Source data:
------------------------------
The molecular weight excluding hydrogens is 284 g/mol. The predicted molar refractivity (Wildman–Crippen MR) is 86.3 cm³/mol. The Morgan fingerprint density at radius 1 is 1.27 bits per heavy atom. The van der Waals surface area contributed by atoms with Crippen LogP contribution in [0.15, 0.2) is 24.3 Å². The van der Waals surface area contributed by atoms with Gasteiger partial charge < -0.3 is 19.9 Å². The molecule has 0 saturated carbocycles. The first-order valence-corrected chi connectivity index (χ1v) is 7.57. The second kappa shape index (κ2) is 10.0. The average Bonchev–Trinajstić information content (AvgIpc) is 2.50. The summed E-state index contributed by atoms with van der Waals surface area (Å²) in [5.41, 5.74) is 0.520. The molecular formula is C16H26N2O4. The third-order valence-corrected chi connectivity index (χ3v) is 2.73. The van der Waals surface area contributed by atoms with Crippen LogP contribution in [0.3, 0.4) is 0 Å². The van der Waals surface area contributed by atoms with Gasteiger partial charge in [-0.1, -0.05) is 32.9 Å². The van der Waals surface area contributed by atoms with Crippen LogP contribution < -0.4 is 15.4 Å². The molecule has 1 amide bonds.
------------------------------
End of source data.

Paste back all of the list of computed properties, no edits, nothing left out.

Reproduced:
The molecular weight excluding hydrogens is 284 g/mol. The predicted molar refractivity (Wildman–Crippen MR) is 86.3 cm³/mol. The Morgan fingerprint density at radius 1 is 1.27 bits per heavy atom. The van der Waals surface area contributed by atoms with Crippen LogP contribution in [0.15, 0.2) is 24.3 Å². The van der Waals surface area contributed by atoms with Gasteiger partial charge < -0.3 is 19.9 Å². The molecule has 0 saturated carbocycles. The first-order valence-corrected chi connectivity index (χ1v) is 7.57. The second kappa shape index (κ2) is 10.0. The average Bonchev–Trinajstić information content (AvgIpc) is 2.50. The summed E-state index contributed by atoms with van der Waals surface area (Å²) in [5.41, 5.74) is 0.520. The molecular formula is C16H26N2O4. The third-order valence-corrected chi connectivity index (χ3v) is 2.73. The van der Waals surface area contributed by atoms with Crippen LogP contribution in [0.3, 0.4) is 0 Å². The van der Waals surface area contributed by atoms with Gasteiger partial charge in [-0.1, -0.05) is 32.9 Å². The van der Waals surface area contributed by atoms with Crippen LogP contribution < -0.4 is 15.4 Å². The molecule has 1 amide bonds.